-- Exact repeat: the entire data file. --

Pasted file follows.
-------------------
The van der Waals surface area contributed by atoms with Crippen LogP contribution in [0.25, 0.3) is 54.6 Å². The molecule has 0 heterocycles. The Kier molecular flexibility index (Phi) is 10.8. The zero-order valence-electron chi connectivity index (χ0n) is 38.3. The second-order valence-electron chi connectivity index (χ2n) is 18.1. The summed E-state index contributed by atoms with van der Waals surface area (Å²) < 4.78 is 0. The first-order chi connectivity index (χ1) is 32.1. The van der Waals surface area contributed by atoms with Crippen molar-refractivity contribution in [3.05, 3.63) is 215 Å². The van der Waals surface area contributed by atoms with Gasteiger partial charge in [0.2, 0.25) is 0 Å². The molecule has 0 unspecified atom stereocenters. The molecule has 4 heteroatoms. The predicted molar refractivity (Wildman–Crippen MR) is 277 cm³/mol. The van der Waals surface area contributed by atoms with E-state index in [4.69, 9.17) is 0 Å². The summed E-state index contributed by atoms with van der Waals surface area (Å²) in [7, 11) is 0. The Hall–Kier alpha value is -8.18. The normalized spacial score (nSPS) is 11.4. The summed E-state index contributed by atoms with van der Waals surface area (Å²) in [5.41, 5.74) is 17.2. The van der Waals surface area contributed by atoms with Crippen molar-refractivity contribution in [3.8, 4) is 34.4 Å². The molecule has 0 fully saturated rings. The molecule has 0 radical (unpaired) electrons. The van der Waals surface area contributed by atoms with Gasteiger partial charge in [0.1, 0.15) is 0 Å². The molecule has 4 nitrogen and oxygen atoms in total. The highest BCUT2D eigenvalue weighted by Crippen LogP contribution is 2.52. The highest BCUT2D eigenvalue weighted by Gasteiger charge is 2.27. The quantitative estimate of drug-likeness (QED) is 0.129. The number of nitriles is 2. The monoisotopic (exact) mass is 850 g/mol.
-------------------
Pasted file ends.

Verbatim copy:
The van der Waals surface area contributed by atoms with Crippen LogP contribution in [0.25, 0.3) is 54.6 Å². The molecule has 0 heterocycles. The Kier molecular flexibility index (Phi) is 10.8. The zero-order valence-electron chi connectivity index (χ0n) is 38.3. The second-order valence-electron chi connectivity index (χ2n) is 18.1. The summed E-state index contributed by atoms with van der Waals surface area (Å²) < 4.78 is 0. The first-order chi connectivity index (χ1) is 32.1. The van der Waals surface area contributed by atoms with Crippen molar-refractivity contribution in [3.05, 3.63) is 215 Å². The van der Waals surface area contributed by atoms with Gasteiger partial charge in [0.2, 0.25) is 0 Å². The molecule has 0 unspecified atom stereocenters. The molecule has 4 heteroatoms. The predicted molar refractivity (Wildman–Crippen MR) is 277 cm³/mol. The van der Waals surface area contributed by atoms with E-state index in [4.69, 9.17) is 0 Å². The summed E-state index contributed by atoms with van der Waals surface area (Å²) in [7, 11) is 0. The Hall–Kier alpha value is -8.18. The normalized spacial score (nSPS) is 11.4. The summed E-state index contributed by atoms with van der Waals surface area (Å²) in [5.41, 5.74) is 17.2. The van der Waals surface area contributed by atoms with Crippen molar-refractivity contribution in [3.8, 4) is 34.4 Å². The molecule has 0 fully saturated rings. The molecule has 0 radical (unpaired) electrons. The van der Waals surface area contributed by atoms with Gasteiger partial charge in [0.1, 0.15) is 0 Å². The molecule has 4 nitrogen and oxygen atoms in total. The highest BCUT2D eigenvalue weighted by Crippen LogP contribution is 2.52. The highest BCUT2D eigenvalue weighted by Gasteiger charge is 2.27. The quantitative estimate of drug-likeness (QED) is 0.129. The number of nitriles is 2. The monoisotopic (exact) mass is 850 g/mol.